San Jose plans to levy $10,000 fines against people turning the city into a ‘dumping ground’

In its latest attempt to clean up growing blight across the city, San Jose leaders plan to levy hefty fines against those who might decide to illegally discard unwanted trash, materials or even furniture on the side of roadways.

The San Jose City Council on Tuesday night is expected to approve an increase in illegal dumping fines to $10,000 for the first and subsequent offenses. The city’s current fines for illegal dumping are $2,500 for the first offense, $5,000 for the second offense and $10,000 for the third or more offense.

“Irresponsible residents emboldened by the lack of enforcement and reduced city services due to the pandemic are turning our streets into dumping grounds,” councilmembers Sergio Jimenez and Raul Peralez wrote in a memo. “…It is time that the city take a strong-handed approach to illegal dumping.”

The proposal — crafted last month by Jimenez and Peralez — has support from at least five of the 11 city councilmembers, but some residents worry that the move could disproportionately harm low-income residents, including those who are unhoused.

Although San Jose has long struggled to curb illegal dumping and clean up the growing number of homeless encampments across the city, the issue ballooned during the pandemic, as agencies halted abatements and many city staff were redeployed from their primary jobs to other pandemic-related duties. And as residents drive by encampments and see trash accumulating, some have apparently felt more liberated to dump their own junk onto the piles.

According to San Jose officials, there are about 200 known homeless encampments and illegal dumping sites across the city. Yet, only about 10% of those are inspected and cleaned up weekly — a routine that would be needed at every site in order to keep the city truly clean, officials stated last year.

City leaders hope that by quadrupling the fine amount for first offenses, residents will be deterred from taking part in illegal dumping.

Jimenez and Peralez wrote in their memo that the increase “sends the clear message that we will no longer tolerate this illegal and harmful behavior, and it establishes serious consequences for those who disrespect our communities by illegally dumping.”

In addition to increasing the fine amounts, the councilmembers have asked the city attorney to consider dolling out monetary rewards to residents who report illegal dumping tips that lead to a citation and fines.

“The residents of San Jose deserve to have pride in their neighborhoods and to enjoy clean and safe city streets,” Jimenez and Peralez wrote in their memo. “We are confident that increasing fines, increasing enforcement, and rewarding residents who report will complement current efforts to clean our City and finally begin to deter illegal dumping.”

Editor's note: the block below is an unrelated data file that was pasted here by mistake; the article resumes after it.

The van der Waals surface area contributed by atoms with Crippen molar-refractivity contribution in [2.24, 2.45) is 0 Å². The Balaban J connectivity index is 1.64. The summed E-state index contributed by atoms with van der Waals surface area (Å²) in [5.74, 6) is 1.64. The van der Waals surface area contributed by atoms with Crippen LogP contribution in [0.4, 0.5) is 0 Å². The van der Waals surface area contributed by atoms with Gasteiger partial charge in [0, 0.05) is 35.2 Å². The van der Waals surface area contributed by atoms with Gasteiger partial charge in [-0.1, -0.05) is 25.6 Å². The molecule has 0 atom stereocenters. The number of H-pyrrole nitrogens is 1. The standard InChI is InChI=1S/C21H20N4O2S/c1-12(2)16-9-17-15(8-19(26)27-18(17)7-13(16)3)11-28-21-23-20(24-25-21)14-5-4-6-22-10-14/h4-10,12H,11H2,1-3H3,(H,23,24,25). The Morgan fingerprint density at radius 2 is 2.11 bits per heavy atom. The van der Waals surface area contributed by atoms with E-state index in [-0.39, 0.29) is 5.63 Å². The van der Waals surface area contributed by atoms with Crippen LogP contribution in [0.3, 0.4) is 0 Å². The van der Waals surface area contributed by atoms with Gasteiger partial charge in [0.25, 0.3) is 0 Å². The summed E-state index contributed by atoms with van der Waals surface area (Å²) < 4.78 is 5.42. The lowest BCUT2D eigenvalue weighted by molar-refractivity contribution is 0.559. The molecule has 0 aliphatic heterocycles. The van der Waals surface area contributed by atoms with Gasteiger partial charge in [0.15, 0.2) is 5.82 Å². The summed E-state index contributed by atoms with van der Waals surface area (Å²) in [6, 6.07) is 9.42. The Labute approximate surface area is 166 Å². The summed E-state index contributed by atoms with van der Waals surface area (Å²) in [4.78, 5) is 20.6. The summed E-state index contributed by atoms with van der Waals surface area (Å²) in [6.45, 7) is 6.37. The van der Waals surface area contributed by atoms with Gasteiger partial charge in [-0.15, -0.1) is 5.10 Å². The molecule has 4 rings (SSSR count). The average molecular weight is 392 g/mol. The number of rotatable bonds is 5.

Mayor Sam Liccardo and Councilmembers Dev Davis and Pam Foley are all backing the proposal, while also asking that the city do more to raise awareness about options residents have to dispose of items that require special handling, such as using the city’s free junk pick-up program.

A 2019 San Jose State University study found that while 85% of residents living in single-family homes knew about and used the the city’s free junk pick-up program, only 50% of rental properties did.

“We can catch and correct behavior that negatively impacts our community while continuing to find ways to amplify positive behavior,” the mayor and councilmembers wrote in their memo.

While city leaders and many San Jose residents are in support of the hiked up fines, not everyone sees the same benefits that city leaders are touting.

Taylor Clark, a member of the organization San Jose Strong, called the proposed increase in fines “outrageous.” Instead of punishing people, Clark has implored city leaders to increase funding and programming to help them learn how to properly handle their trash.

“It directly harms our unhoused neighbors, fosters a culture of punitive, divisive attitudes to our most vulnerable community members, and does nothing to address the root causes behind trash dumping,” she wrote in a letter to the council.

Acknowledging the concerns, Jimenez and Peralez submitted an updated proposal last week to evaluate “equitable implementation measures to reduce the risk of disproportionate impacts on low-income, underserved communities.”

The councilmembers have proposed delaying the implementation so that proper noticing can take place, creating payment plans or fee waivers for residents with financial hardships or allowing people to take part in community service clean-up efforts in lieu of the fines.

“San Jose needs to take a comprehensive approach to tackling this growing problem,” they wrote.

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